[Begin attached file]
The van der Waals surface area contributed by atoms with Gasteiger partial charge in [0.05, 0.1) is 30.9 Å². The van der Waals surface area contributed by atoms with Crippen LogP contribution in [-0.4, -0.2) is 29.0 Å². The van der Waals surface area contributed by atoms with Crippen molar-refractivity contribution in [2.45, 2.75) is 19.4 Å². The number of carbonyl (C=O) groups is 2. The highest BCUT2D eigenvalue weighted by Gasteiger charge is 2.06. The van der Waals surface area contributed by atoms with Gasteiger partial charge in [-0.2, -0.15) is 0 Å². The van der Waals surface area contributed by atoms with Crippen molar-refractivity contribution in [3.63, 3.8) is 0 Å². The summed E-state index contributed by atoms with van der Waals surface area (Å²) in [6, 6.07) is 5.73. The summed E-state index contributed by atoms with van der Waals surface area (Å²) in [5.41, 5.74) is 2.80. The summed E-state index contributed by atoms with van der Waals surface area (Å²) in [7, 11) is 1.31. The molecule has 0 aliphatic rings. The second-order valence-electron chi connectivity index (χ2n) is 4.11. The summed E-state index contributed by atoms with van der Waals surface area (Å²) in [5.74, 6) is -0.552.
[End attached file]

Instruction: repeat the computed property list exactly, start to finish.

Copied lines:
The van der Waals surface area contributed by atoms with Gasteiger partial charge in [0.05, 0.1) is 30.9 Å². The van der Waals surface area contributed by atoms with Crippen LogP contribution in [-0.4, -0.2) is 29.0 Å². The van der Waals surface area contributed by atoms with Crippen molar-refractivity contribution in [2.45, 2.75) is 19.4 Å². The number of carbonyl (C=O) groups is 2. The highest BCUT2D eigenvalue weighted by Gasteiger charge is 2.06. The van der Waals surface area contributed by atoms with Gasteiger partial charge in [-0.2, -0.15) is 0 Å². The van der Waals surface area contributed by atoms with Crippen molar-refractivity contribution in [3.63, 3.8) is 0 Å². The summed E-state index contributed by atoms with van der Waals surface area (Å²) in [6, 6.07) is 5.73. The summed E-state index contributed by atoms with van der Waals surface area (Å²) in [5.41, 5.74) is 2.80. The summed E-state index contributed by atoms with van der Waals surface area (Å²) in [7, 11) is 1.31. The molecule has 0 aliphatic rings. The second-order valence-electron chi connectivity index (χ2n) is 4.11. The summed E-state index contributed by atoms with van der Waals surface area (Å²) in [5.74, 6) is -0.552.